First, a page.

As most parts of the world are currently experiencing the 3rd or 4th wave of COVID-19, the fight against the virus has intensified. The mutating virus has created a ruckus in the world and has no intention of stopping. Despite all odds, our scientists have worked relentlessly to develop vaccines that can shield us against this dreaded virus. However, due to misinformation clouding the internet, we have seen a considerable rise in anti-vaxxers who believe it is unsafe and propagate false news.
WHO has coined a term for the situation we are currently experiencing: ‘infodemic’ — an abundance of information along with the rapid spread of fabricated or misleading news, videos and images. Like the virus, it is growing exponentially and is highly contagious and complicates COVID-19 pandemic response efforts.
“Infodemics have already happened in one way or another in past epidemics, but what’s happening right now is something of a global scale, where people are connected through different means and share information more quickly,” Tim Nguyen, Head of Information Network for Epidemics said. “This has created a new situation where we are rethinking and reshaping our approach to managing infodemics in emergencies.”
How social media sites are tackling the issue
Twitter set up new guidelines to deal with this ongoing crisis in March 2021. Users who would repeatedly spread and share false information about COVID-19 vaccines would have their accounts suspended or shut down for a while.
The battle is also being fought in computer science and sociology labs across the United States. Scientists have been called in who tracked the spread of false information on social media honed their skills last year during the Us Presidential elections. They have not shifted their focus on false claims made with regards to the COVID-19 vaccines. Statistics reveal that more than one-fifth of people in the United States are opposed to receiving a vaccine.
While Google is fiercely tackling the issue in India and is working with the Bill & Melinda Gates Foundation and the Ministry of Health and Family Welfare (MoHFW) to increase the science-based narrative of the vaccination drive in the country, Google said it has been working closely with the Rapid Risk Response team at the MoFHW that is tracking misinformation using social media tools across regions and languages.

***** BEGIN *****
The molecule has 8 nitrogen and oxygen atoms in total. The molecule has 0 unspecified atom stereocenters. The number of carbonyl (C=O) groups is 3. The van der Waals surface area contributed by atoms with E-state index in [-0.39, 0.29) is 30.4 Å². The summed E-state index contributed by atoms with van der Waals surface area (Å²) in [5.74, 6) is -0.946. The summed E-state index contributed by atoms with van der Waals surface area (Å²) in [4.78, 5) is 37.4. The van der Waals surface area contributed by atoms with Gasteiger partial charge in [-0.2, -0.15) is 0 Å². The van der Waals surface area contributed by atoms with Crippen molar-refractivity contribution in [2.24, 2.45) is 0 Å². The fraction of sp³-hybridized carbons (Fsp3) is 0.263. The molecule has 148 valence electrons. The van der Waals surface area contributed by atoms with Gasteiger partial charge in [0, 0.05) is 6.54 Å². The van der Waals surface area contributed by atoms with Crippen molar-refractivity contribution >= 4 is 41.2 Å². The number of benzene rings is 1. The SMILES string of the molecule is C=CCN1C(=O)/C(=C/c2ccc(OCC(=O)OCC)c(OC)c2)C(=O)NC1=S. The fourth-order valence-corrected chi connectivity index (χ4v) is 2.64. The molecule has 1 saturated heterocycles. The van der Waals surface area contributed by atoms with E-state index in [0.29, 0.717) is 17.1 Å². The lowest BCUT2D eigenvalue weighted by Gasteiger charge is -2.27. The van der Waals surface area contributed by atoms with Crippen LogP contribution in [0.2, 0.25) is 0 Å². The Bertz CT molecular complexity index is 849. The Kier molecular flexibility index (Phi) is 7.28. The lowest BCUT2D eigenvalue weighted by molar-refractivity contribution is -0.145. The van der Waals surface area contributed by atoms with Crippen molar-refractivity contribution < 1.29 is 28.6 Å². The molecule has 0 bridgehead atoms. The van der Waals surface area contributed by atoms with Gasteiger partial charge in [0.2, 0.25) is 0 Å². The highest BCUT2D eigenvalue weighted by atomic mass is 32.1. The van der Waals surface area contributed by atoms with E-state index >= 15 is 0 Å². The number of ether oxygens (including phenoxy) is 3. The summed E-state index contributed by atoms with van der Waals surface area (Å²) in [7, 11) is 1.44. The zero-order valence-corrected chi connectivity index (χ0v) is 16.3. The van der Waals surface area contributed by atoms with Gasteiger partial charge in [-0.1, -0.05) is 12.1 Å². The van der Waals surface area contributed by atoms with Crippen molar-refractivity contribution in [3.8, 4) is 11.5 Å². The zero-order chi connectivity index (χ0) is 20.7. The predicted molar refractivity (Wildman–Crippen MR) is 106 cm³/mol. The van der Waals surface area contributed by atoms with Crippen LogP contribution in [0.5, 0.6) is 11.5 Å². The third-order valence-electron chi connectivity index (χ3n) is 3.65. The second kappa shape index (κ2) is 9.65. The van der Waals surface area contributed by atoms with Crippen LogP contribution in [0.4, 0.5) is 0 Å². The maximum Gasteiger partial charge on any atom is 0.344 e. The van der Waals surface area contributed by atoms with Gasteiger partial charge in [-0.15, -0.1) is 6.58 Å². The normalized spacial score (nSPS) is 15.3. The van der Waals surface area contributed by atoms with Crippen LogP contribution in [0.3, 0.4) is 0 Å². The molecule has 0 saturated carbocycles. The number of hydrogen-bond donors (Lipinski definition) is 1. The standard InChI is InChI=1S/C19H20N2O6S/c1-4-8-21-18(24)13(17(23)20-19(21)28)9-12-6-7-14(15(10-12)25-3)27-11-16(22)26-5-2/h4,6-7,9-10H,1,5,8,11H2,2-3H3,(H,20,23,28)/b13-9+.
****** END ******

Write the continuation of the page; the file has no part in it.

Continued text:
In its blog post, Google detailed the Knowledge Panels that appear in the Google Search for queries related to the COVID vaccine. These panels provide consolidated information such as details on the two vaccines, effectiveness, safety, distribution, side effects, and more.
On YouTube, Google has launched information panels that show up when COVID-related queries are searched for and has a banner on the YouTube homepage, both of which redirect to essential vaccine resources on the MoHFW website.
What can we do?
As false information about the vaccines keeps brewing, we can do our part to raise awareness that such claims exist and encourage everyone to be cautious in evaluating allegations against the vaccine.
Some sources are simply unreliable. For example, anti-vaccine organizations have an agenda to spread misinformation. Be cautious while reading information from such sites and always fact check if the information is accurate.
Be careful when reading anonymous messages on social media sites with unverified claims. Recently, in a viral video, a nurse named Khalilah Mitchell based in Tennessee claimed that after receiving the COVID-19 vaccine, she was diagnosed with Bell’s Palsy. But after checking through the database, it was revealed that there is no such nurse anywhere in the United States.
In conclusion, as Anthony Fauci, American Physician-Scientist and Immunologist, said, “It’s almost paradoxical that they don’t want to get vaccinated. So that’s the thing that we’ve got to work on. We can’t be pejorative to them. We’ve got to try and convince them why it’s so important to get to where they want to be and where I want to be and where all public health officials want to be, would be to get vaccinated.” He concluded that the only way out of the pandemic is by getting everyone vaccinated.